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MGM Resorts data on over 10 million guests found on the dark web

The company says payment details were not compromised

Photo (c) ffooter - Getty Images
Hackers who seized personal data from more than 10 million guests at MGM Resorts last year are now trying to cash in by selling that information to the highest bidders.

Technology publisher ZDNet reports that it found personal details on the breach victims listed on a hacking forum this week. The information includes personal and contact information on guests, including well-known celebrities and business executives.

ZDNet said it has independently verified that the information seen online is authentic.

“Last summer, we discovered unauthorized access to a cloud server that contained a limited amount of information for certain previous guests of MGM Resorts”, a company spokesman said in a statement to the media. People compromised by the hack have been notified, the company said.

MGM Resorts said it has contracted two cybersecurity forensic investigative companies to help the company fully understand how the security breach occurred. It said it has also begun beefing up its network security to prevent future intrusions.

Data breaches are racking up

The spokesman said the leaked data did not include payment information, which was included in recent hacks of convenience store chains Wawa and Rutters. The Wawa hack, affecting 30 million customers, was reported in December. By late January, much of the data was for sale on the dark web.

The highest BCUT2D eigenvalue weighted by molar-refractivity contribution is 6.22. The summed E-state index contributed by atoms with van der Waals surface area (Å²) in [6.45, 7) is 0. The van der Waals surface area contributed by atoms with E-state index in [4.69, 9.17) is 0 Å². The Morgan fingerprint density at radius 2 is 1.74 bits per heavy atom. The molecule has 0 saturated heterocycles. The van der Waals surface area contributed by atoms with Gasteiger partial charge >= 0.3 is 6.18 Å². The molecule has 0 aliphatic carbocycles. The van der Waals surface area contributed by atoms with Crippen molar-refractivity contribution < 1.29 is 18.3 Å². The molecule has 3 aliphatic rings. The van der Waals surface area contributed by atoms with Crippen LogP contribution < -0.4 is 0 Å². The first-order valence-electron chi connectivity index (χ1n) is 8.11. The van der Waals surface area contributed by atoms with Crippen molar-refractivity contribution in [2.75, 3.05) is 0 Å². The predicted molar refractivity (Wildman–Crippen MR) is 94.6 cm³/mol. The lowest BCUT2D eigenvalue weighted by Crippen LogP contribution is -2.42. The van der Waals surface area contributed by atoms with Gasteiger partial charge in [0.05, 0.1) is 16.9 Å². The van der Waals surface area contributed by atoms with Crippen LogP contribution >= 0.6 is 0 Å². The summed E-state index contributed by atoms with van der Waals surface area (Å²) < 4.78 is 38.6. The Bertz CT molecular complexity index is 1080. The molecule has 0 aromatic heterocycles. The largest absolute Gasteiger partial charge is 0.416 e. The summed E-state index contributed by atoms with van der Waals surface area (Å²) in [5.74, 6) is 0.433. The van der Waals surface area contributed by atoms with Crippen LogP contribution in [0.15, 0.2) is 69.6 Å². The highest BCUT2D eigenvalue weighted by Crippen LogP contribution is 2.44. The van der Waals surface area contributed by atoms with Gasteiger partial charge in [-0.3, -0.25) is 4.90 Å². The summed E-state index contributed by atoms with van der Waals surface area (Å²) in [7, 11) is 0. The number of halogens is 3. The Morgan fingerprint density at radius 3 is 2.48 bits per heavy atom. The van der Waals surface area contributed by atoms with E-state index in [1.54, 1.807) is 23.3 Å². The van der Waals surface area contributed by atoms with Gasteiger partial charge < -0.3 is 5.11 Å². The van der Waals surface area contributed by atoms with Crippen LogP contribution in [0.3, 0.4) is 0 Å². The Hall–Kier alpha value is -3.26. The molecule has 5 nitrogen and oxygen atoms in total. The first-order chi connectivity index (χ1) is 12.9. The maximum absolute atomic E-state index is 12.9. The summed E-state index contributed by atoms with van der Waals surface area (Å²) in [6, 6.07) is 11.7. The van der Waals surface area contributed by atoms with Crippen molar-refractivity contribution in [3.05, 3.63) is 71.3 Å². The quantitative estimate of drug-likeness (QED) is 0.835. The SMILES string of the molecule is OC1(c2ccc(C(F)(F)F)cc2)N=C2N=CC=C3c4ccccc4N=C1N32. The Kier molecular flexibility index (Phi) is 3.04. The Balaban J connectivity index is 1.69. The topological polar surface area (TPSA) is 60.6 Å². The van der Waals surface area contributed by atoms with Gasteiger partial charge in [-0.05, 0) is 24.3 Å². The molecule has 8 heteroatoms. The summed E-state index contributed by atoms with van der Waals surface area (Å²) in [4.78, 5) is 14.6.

Hackers began advertising the card data for sale on sites known to be used by hackers. Experts at Gemini Advisory, a threat intelligence firm, said the source of the card data was confirmed as coming from Wawa.

Hackers have been able to make a handsome profit when they market stolen data on the dark web, but the sheer volume of this information has made it more difficult to find buyers in recent years.

Late last year, researchers came across a huge collection of data on a poorly guarded server and notified authorities before it could be compromised. The data belonged to consumers in Canada, the U.K., and the U.S. and included phone numbers and social media profiles. Social Security numbers, passwords, and credit card numbers were not found.

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